If you are an avid reader of the commentary about Generation Y and Millennials you'd be excused for typecasting all of them as highly demanding narcissists. At work they are impatient to be managing directors on six figure salaries. If they were rock stars they'd be the divas demanding chilled Evian water and blue m&ms before each show.
Many employers have responded to this stereotype of the new age employee with great expectations by doing what seems logical - by giving Generation Y and Millennials what they supposedly want! Like hosts of children's birthday parties, some organisations have tried to outdo each other with the coolest work accessory - pool tables, slides between floors and sleeping capsules.
Whilst these funky perks might attract and retain some employees, they are not going to do it for all Generation Y and Millennials, and what about the other generations? Have we forgotten that our workforce is ageing rather than getting younger?
Unfortunately this trend toward designing the coolest workplace runs the risk of putting style over substance. As an attempt to attract and retain more employees there is the danger that it might do the opposite in the longer term, particularly if it distracts the organisation from investing in the things that really impact the performance and wellbeing of the larger proportion of employees.
In essence is this another example of us putting want ahead of need?
FBG in partnership with Australian National University presented “Building Organisational Capability for Future Challenges – Victorian Public Sector Forum on Tuesday 24th November in Melbourne. A cross section of Victorian public sector leaders attended and took part in some very interesting conversations examining practical strategies to build people capability to position organisations for the increasing complexities and challenges ahead.
The forum commenced with a presentation from Professor Giles Hirst who posed three important leadership questions to the audience.
Whilst a lot of attention is paid to ‘up-skilling’ in leadership programs, there is evidence to suggest that focusing instead on values-driven behaviour in leaders may be more successful in achieving desired organisational outcomes. Allowing values to guide behaviour is likely to be more motivating for leaders and bring out a leader’s inherent strengths. People who like what they do, do it more often and get better at it, producing superior performance. As such capabilities naturally emerge when values driven behaviour is unleashed, as opposed to building capabilities that are neither motivating nor one’s strengths.more info
Accountability is a word that many organisations find difficult to define for themselves. "We want to create a culture of accountability" they say but when asked to define what this means, what it looks like and how to get there, the answers are challenging and the conversation to get to that clarity can take time.
Multiple things need to be in place in an organisation before it can rightfully claim to possess a culture of accountability. This includes clarity about where the responsibility lies for task completion and outcomes, and the existence of processes and structure that facilitate rather than undermine people accepting their role and responsibilities.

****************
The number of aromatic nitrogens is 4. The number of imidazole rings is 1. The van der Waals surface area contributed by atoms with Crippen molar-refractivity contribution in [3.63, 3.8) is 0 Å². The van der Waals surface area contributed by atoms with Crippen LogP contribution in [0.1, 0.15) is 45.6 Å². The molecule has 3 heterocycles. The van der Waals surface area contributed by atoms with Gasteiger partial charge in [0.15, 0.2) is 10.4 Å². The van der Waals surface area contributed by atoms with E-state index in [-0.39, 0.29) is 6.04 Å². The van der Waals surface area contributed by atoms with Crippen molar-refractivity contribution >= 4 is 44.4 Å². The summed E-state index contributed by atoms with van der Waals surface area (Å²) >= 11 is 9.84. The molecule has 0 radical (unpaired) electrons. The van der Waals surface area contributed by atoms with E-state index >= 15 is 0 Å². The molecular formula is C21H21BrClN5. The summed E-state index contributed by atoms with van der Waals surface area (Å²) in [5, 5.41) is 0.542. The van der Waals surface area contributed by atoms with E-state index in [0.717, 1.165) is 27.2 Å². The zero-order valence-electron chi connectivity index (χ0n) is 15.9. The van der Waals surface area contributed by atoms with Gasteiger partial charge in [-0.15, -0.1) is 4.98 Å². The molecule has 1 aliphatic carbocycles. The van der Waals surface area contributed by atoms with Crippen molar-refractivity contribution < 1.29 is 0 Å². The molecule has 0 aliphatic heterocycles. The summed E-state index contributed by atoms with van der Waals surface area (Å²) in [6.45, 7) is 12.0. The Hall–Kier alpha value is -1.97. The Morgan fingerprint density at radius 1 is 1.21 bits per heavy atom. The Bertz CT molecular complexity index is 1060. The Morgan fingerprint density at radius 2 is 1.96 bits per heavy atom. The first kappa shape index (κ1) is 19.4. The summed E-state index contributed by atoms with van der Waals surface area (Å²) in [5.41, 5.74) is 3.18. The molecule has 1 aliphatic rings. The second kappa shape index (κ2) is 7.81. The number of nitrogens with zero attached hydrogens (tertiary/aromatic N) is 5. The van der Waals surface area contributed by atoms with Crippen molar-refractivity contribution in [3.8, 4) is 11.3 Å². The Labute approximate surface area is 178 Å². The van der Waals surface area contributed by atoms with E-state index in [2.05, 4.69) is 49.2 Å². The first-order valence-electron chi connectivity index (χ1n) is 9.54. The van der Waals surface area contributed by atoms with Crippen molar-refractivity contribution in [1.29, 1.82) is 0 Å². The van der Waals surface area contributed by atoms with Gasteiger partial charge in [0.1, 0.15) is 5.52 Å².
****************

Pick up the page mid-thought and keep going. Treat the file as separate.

Throughout any working day, at each point where action needs to be taken or has been taken, we have a choice as to the accountability we wish to take. When things go wrong that were our responsibility we can choose to accept our contribution or we can deny, rationalise, minimise and/or deflect blame to others.
Our willingness to accept responsibility, be open about our contribution and face what we need to do differently can be more than just the sum of our character. The context within which we are operating can be a significant influencer on our decisions.
Organisations invest billions of dollars in training every year in the hope that these investments will provide benefits in the form of improved employee and organisational performance. The problem is training literature cites that only 10% of what is learned in training is actually applied to the workplace. Whilst it’s important for employees to gain new skills and knowledge, it’s not much good if the workplace doesn’t achieve a return on that investment (ROI) in the form of tangible improvements in individual and organisational performance.
Too often organisations assess their ROI from training on employee feedback forms collected at the end of the training program. These feedback forms are a flawed measure of ROI for two reasons. Firstly, many training participants are already disposed to report beneficial skill gains as a way of justifying their participation. Their claims of skills acquired can be exaggerated. Secondly, the purpose of training is not the mere acquisition of skills but their application in the workplace over time which means much of the feedback provided by participants at the conclusion of training is premature. Organisations would be better placed to look deeper at the Kirkpatrick model of training evaluation, in particular starting with level 4 in mind – Results – and planning all training interventions to generate outcomes at each level as a true ROI measure.more info
One of the most challenging issues any manager can face is managing an underperforming employee who seems more interested in avoiding accountability than improving their performance. In some cases it can consume a large portion of a manager's time and mental energy.
Sometimes entrenched underperformance is a product of what has gone on before you as manager. The employee has been allowed to under-perform because of previous avoidance of the issues. You're left to try to turn things around. Sometimes you can but sometimes it doesn't seem possible.
If you have come to the point where a formal underperformance process is required, a recent case from the Fair Work Commission is instructive.